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The Hemp Revolution (1995)

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Making a hemp advocacy documentary is an uphill cinematic battle because of the unintentional humor that surfaces. It is difficult to keep a straight face when you're told that hemp can be used to build "anything from a 2x4 to the body of a stealth jet bomber"; or how hemp packaging would allow you to "eat the container for dessert" in fast-food joints; or that commercial hemp could be "the greatest economic engine in the history of the human race." Of course, the truth is that these assertions are perfectly legitimate. Unfortunately, hemp has become so marginalized in our society that the myriad benefits of the substance appear as ridiculous pipe dreams, when in fact they are achievable realities.

Australian producer-director Anthony Clarke does a commendable job in researching and outlining hemp's numerous strengths. He loosely divides his work into six sections--hemp for paper, textiles, fuel, medicine, and "inspiration" and the U.S. government's role in squelching all of these uses--supplying substantial and convincing evidence throughout. Clarke also puts hemp in its proper historical context and examines the combination of dubious forces--DuPont, Hearst, racist groups, and a commissioner of narcotics named Harry Anslinger, who had time (and idle employees) on his hands because of the repeal of prohibition--that led to hemp's criminalization in 1938. Clarke talks with a range of people to illustrate his points, from well-known authorities such as Dr. Lester Grinspoon and Dr. Andrew Weil to the head of the Netherlands' drug policy to Everyman hemp-seed chefs and hemp outfitters.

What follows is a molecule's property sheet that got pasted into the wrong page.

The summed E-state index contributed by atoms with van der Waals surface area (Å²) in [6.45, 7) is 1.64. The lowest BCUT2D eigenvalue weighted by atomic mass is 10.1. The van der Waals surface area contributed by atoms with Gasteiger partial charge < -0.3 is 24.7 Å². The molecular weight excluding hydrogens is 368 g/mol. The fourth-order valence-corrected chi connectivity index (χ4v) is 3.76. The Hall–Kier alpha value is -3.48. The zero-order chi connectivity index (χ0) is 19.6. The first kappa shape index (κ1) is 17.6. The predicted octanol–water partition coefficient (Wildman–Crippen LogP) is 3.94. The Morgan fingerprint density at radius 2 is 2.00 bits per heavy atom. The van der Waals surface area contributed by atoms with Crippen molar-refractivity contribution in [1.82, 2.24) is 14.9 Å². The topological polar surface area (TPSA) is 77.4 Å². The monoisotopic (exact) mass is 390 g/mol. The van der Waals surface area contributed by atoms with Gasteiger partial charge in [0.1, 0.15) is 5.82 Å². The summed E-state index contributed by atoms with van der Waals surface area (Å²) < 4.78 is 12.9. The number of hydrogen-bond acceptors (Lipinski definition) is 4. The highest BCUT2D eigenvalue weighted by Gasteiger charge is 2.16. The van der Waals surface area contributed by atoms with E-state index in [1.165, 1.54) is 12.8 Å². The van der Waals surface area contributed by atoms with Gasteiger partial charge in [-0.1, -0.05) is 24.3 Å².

In a few spots, the less-than-elegant production--visible in the hemp fashion montage, the cheap semi-psychedelic visual effects, the noodling musical interludes, and the slow-motion shots of the big, bad cops--weakens the film's impact. Yet overall, Clarke offers a comprehensive, fact-filled, often touching statement that vividly identifies the villains (pharmaceutical, petrochemical, and logging industries; the federal government) and the victims (farmers, patients, people). --Marc Greilsamer